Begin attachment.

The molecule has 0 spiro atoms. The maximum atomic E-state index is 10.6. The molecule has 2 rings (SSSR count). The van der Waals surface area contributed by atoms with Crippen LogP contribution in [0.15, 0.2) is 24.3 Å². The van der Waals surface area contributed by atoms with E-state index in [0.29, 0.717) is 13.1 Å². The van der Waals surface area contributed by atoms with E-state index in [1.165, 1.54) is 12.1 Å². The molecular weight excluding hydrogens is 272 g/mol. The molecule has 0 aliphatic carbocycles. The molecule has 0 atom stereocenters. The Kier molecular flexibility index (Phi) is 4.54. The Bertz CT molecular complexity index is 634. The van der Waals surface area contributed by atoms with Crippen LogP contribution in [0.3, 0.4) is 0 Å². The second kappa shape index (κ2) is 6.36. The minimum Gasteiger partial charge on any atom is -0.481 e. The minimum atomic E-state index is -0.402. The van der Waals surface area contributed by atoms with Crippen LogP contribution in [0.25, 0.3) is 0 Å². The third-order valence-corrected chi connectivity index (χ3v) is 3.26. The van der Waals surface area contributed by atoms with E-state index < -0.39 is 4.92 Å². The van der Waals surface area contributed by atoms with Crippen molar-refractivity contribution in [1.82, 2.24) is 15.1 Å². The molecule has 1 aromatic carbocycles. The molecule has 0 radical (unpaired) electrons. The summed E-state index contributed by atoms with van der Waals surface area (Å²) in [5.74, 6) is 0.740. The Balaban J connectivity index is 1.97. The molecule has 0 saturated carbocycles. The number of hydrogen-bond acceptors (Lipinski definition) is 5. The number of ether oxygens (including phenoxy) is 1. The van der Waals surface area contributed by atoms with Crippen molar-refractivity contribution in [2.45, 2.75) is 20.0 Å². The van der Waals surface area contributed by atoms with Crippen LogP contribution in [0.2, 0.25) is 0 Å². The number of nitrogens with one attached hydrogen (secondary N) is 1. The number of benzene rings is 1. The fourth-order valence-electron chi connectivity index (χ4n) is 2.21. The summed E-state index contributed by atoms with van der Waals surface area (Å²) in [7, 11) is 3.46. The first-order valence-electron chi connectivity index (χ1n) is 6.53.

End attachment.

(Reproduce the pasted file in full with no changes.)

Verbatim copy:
The molecule has 0 spiro atoms. The maximum atomic E-state index is 10.6. The molecule has 2 rings (SSSR count). The van der Waals surface area contributed by atoms with Crippen LogP contribution in [0.15, 0.2) is 24.3 Å². The van der Waals surface area contributed by atoms with E-state index in [0.29, 0.717) is 13.1 Å². The van der Waals surface area contributed by atoms with E-state index in [1.165, 1.54) is 12.1 Å². The molecular weight excluding hydrogens is 272 g/mol. The molecule has 0 aliphatic carbocycles. The molecule has 0 atom stereocenters. The Kier molecular flexibility index (Phi) is 4.54. The Bertz CT molecular complexity index is 634. The van der Waals surface area contributed by atoms with Crippen LogP contribution in [0.3, 0.4) is 0 Å². The second kappa shape index (κ2) is 6.36. The minimum Gasteiger partial charge on any atom is -0.481 e. The minimum atomic E-state index is -0.402. The van der Waals surface area contributed by atoms with Crippen LogP contribution in [0.25, 0.3) is 0 Å². The third-order valence-corrected chi connectivity index (χ3v) is 3.26. The van der Waals surface area contributed by atoms with E-state index < -0.39 is 4.92 Å². The van der Waals surface area contributed by atoms with Crippen molar-refractivity contribution in [1.82, 2.24) is 15.1 Å². The molecule has 1 aromatic carbocycles. The molecule has 0 radical (unpaired) electrons. The summed E-state index contributed by atoms with van der Waals surface area (Å²) in [5.74, 6) is 0.740. The Balaban J connectivity index is 1.97. The molecule has 0 saturated carbocycles. The number of hydrogen-bond acceptors (Lipinski definition) is 5. The number of ether oxygens (including phenoxy) is 1. The van der Waals surface area contributed by atoms with Crippen molar-refractivity contribution in [2.45, 2.75) is 20.0 Å². The van der Waals surface area contributed by atoms with Crippen LogP contribution in [0.2, 0.25) is 0 Å². The number of nitrogens with one attached hydrogen (secondary N) is 1. The number of benzene rings is 1. The fourth-order valence-electron chi connectivity index (χ4n) is 2.21. The summed E-state index contributed by atoms with van der Waals surface area (Å²) in [7, 11) is 3.46. The first-order valence-electron chi connectivity index (χ1n) is 6.53.